Thread based workers on top of jruby-rack.
With out of the box thread-safe JRuby "adapters" for:
... but one can easily write/adapt his own worker loop.
Ruby attempts to stay pretty close to UNIX and most popular workers have been modeled the "spawn a background process" way. JRuby brings Java to the table, where "Young Java Knights" are taught to use threads whenever in a need to compute something in parallel with serving requests.
There's no right or wrong way of doing this. If you do expect chaos like Resque proclaims - have long running jobs that consume a lot of memory they have trouble releasing (e.g. due C extensions) run a separate process for sure. But otherwise (after all C exts usually have a native Java alternative on JRuby) having predictable thread-safely written workers, one should be fine with running them concurrently as part of the application in a (daemon) thread.
This does have the advantage of keeping the deployment simple and saving some
precious memory (most notably with
threadsafe! mode) that would have been
eaten by the separate process. Besides, your application might warm up faster
and start benefiting from JRuby's runtime optimalizations slightly sooner ...
On the other hand your jobs should be fairly simple and complete "fast" (in a rate of seconds rather than several minutes or hours) as they will live and restart with the lifecycle of the deployed application and application server.
Copy the jruby-rack-worker.jar into the lib folder or the directory being mapped to WEB-INF/lib (e.g. lib/java).
Configure your worker in web.xml, you will need to add a context listener that will start (daemon) threads when your application boots and a script to be executed (should be an "endless" loop-ing script). Sample configuration :
<context-param> <param-name>jruby.worker.script</param-name> <param-value> <!-- any script with an end-less loop : -> require 'delayed/jruby_worker' Delayed::JRubyWorker.new.start </param-value> </context-param> <listener> <listener-class>org.kares.jruby.rack.WorkerContextListener</listener-class> </listener>
WorkerContextListener needs to be executed (and thus configured) after the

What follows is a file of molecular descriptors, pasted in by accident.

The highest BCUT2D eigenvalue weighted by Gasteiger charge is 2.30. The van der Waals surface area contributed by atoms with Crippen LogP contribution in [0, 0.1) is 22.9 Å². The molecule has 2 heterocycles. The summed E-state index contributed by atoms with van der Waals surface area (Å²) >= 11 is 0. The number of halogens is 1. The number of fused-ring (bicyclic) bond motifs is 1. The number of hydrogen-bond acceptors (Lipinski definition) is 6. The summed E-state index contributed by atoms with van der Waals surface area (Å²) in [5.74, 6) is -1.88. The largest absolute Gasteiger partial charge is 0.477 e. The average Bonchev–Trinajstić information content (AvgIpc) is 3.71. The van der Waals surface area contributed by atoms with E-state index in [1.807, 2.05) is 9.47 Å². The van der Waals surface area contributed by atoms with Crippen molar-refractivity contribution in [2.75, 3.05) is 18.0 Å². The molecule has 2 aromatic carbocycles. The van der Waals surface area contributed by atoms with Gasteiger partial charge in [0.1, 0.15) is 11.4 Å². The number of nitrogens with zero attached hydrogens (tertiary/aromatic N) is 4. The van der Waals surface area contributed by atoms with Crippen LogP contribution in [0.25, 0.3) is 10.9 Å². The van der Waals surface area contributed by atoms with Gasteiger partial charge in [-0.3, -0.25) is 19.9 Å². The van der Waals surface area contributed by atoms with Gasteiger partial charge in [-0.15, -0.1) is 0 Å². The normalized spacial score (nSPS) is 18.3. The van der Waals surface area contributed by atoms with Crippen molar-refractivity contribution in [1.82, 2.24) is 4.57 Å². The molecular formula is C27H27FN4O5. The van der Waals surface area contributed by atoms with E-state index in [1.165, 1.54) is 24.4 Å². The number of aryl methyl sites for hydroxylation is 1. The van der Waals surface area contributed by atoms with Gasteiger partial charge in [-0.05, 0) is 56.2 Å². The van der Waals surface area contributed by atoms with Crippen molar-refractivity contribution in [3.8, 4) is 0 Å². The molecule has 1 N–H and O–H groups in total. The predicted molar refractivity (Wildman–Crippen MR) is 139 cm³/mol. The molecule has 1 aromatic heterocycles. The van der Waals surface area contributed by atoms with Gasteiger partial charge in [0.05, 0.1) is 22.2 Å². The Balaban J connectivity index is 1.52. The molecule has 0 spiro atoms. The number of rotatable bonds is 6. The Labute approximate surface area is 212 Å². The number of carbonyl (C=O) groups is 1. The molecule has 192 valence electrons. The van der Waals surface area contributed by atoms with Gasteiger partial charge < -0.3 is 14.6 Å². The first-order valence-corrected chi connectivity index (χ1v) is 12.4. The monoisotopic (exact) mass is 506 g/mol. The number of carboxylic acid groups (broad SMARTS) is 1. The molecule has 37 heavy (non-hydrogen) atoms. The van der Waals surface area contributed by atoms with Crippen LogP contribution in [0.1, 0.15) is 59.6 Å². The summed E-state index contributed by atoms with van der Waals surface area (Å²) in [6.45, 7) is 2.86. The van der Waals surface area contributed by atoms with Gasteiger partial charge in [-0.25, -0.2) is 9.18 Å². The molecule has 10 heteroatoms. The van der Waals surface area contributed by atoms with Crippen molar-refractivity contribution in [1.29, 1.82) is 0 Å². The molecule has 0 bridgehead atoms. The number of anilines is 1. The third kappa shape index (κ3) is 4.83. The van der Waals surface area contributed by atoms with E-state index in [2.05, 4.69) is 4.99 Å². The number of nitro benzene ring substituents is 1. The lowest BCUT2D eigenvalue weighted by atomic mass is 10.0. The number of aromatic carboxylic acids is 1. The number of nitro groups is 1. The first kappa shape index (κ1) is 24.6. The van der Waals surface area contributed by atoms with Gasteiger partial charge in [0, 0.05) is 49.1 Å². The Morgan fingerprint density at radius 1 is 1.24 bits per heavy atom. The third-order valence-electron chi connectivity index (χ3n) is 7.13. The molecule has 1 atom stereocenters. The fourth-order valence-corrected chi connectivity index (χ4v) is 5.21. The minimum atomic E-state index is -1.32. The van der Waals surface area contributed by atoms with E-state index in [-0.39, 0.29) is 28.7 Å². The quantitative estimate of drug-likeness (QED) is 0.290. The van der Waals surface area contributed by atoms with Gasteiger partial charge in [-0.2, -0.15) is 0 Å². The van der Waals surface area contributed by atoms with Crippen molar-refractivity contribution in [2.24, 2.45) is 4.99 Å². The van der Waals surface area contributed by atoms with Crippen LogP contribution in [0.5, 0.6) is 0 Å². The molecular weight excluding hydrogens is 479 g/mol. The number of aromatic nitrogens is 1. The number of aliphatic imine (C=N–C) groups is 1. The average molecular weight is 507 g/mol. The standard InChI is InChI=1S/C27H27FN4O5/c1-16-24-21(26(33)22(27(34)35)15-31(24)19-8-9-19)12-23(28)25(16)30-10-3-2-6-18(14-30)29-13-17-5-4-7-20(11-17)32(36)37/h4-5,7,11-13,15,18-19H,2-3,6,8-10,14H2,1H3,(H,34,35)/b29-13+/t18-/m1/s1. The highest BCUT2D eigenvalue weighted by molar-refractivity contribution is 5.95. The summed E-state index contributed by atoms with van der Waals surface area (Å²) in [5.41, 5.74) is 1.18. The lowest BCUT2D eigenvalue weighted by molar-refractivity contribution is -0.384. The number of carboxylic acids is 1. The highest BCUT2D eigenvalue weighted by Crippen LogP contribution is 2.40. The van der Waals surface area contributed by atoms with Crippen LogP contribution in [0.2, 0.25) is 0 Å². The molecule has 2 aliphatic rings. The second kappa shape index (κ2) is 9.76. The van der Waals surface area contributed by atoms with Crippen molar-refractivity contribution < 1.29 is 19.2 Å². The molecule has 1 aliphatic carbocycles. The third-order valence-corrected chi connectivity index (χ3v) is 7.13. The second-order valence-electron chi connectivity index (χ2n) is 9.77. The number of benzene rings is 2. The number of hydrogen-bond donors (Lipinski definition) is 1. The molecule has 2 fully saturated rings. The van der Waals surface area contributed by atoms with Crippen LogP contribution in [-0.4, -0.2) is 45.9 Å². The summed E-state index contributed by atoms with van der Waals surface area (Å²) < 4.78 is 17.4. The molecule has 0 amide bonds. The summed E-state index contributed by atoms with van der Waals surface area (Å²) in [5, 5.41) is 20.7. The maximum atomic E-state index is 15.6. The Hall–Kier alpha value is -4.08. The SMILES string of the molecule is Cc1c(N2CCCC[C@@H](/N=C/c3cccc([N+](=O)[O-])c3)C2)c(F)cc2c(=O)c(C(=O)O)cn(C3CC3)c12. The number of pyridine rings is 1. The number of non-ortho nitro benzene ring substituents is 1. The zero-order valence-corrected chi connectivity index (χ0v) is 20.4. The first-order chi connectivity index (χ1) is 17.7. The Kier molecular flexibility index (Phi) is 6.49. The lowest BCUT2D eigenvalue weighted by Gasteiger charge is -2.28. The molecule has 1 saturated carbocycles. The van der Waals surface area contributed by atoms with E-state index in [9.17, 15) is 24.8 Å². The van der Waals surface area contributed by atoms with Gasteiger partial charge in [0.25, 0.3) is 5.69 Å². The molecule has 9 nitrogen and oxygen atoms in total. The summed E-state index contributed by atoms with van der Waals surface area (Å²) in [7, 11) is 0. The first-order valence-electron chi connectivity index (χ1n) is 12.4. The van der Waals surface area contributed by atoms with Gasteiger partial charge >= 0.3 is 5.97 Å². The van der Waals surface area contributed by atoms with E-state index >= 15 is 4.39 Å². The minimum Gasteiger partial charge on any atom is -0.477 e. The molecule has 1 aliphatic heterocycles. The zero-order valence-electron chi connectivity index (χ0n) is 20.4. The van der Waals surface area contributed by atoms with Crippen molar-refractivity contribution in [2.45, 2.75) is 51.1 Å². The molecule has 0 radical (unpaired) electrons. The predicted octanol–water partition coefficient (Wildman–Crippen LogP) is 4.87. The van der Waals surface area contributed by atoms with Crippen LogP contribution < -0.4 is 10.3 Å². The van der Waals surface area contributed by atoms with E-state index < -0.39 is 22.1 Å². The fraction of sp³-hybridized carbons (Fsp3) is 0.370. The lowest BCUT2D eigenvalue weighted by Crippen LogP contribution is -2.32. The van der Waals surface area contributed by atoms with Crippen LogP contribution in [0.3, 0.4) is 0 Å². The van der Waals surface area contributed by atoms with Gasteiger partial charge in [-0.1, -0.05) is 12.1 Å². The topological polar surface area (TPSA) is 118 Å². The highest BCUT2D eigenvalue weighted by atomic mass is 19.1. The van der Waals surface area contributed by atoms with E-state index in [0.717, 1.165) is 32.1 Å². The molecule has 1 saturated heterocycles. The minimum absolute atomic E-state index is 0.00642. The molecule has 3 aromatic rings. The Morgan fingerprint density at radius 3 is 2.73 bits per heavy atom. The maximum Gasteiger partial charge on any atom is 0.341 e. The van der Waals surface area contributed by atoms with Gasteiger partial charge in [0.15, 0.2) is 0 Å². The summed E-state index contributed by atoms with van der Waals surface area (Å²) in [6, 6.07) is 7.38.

RackServletContextListener as it expects the
JRuby-Rack environment to be booter and available.
For built-in worker support (if you're happy with the defaults) simply specify the jruby.worker context parameter (optionally with custom params supported by the worker) e.g. :
<context-param> <param-name>jruby.worker</param-name> <param-value>resque</param-value> </context-param> <context-param> <param-name>QUEUES</param-name> <param-value>mails,posts</param-value> </context-param> <context-param> <param-name>INTERVAL</param-name> <param-value>2.5</param-value> </context-param> <listener> <listener-class>org.kares.jruby.rack.WorkerContextListener</listener-class> </listener>
Sample deployment descriptor including optional parameters: web.xml.
Number of worker threads as well as their priorities can be configured (by default a single worker thread is started with the default NORM priority) :
- jruby.worker.thread.count please be sure you do not start too many threads, consider tuning your worker settings if possible first e.g. for DJ/Resque the sleep interval if you feel like the worker is not performing enough work.
- jruby.worker.thread.priority maps to standard (Java) thread priority which
is a value
where MIN == 1 and MAX == 10 (the NORM priority is 5), this is useful e.g. if you're load gets high (lot of request serving threads) and you do care about requests more than about executing worker code you might consider decreasing the priority (by 1).
If you're using Warbler to assemble your application you might simply declare a gem dependency with Bundler as your gems will be scanned for jars and packaged correctly: